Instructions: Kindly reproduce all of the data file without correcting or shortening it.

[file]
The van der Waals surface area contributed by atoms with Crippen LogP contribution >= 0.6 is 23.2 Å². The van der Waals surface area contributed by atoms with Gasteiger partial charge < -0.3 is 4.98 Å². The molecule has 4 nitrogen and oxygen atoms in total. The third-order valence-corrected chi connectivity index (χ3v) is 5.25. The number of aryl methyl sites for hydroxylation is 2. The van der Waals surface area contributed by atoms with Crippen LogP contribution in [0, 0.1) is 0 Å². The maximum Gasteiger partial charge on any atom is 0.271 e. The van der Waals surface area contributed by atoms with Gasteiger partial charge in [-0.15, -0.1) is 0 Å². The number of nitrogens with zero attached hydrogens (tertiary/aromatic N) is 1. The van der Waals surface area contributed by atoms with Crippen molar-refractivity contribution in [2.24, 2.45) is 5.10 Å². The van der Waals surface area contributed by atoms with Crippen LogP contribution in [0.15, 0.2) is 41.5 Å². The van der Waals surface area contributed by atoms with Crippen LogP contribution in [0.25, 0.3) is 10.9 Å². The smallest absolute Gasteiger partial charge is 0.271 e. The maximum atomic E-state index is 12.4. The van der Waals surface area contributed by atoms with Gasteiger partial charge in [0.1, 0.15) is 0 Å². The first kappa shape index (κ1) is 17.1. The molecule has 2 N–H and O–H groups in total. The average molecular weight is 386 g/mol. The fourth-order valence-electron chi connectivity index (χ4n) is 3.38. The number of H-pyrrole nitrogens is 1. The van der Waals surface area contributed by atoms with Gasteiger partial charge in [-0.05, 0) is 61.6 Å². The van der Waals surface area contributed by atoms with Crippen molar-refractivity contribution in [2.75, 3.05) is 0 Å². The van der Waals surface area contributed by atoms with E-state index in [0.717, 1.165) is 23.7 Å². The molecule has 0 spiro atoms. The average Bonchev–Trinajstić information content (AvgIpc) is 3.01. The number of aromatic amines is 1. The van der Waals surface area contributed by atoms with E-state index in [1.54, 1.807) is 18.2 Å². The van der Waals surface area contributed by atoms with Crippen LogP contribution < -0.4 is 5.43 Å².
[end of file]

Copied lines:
The van der Waals surface area contributed by atoms with Crippen LogP contribution >= 0.6 is 23.2 Å². The van der Waals surface area contributed by atoms with Gasteiger partial charge < -0.3 is 4.98 Å². The molecule has 4 nitrogen and oxygen atoms in total. The third-order valence-corrected chi connectivity index (χ3v) is 5.25. The number of aryl methyl sites for hydroxylation is 2. The van der Waals surface area contributed by atoms with Crippen LogP contribution in [0, 0.1) is 0 Å². The maximum Gasteiger partial charge on any atom is 0.271 e. The van der Waals surface area contributed by atoms with Gasteiger partial charge in [-0.15, -0.1) is 0 Å². The number of nitrogens with zero attached hydrogens (tertiary/aromatic N) is 1. The van der Waals surface area contributed by atoms with Crippen molar-refractivity contribution in [2.24, 2.45) is 5.10 Å². The van der Waals surface area contributed by atoms with Crippen LogP contribution in [0.15, 0.2) is 41.5 Å². The van der Waals surface area contributed by atoms with Crippen LogP contribution in [0.25, 0.3) is 10.9 Å². The smallest absolute Gasteiger partial charge is 0.271 e. The maximum atomic E-state index is 12.4. The van der Waals surface area contributed by atoms with Gasteiger partial charge in [0.1, 0.15) is 0 Å². The first kappa shape index (κ1) is 17.1. The molecule has 2 N–H and O–H groups in total. The average molecular weight is 386 g/mol. The fourth-order valence-electron chi connectivity index (χ4n) is 3.38. The number of H-pyrrole nitrogens is 1. The van der Waals surface area contributed by atoms with Gasteiger partial charge in [-0.05, 0) is 61.6 Å². The van der Waals surface area contributed by atoms with Crippen molar-refractivity contribution in [2.75, 3.05) is 0 Å². The van der Waals surface area contributed by atoms with E-state index in [0.717, 1.165) is 23.7 Å². The molecule has 0 spiro atoms. The average Bonchev–Trinajstić information content (AvgIpc) is 3.01. The number of aromatic amines is 1. The van der Waals surface area contributed by atoms with E-state index in [1.54, 1.807) is 18.2 Å². The van der Waals surface area contributed by atoms with Crippen LogP contribution < -0.4 is 5.43 Å².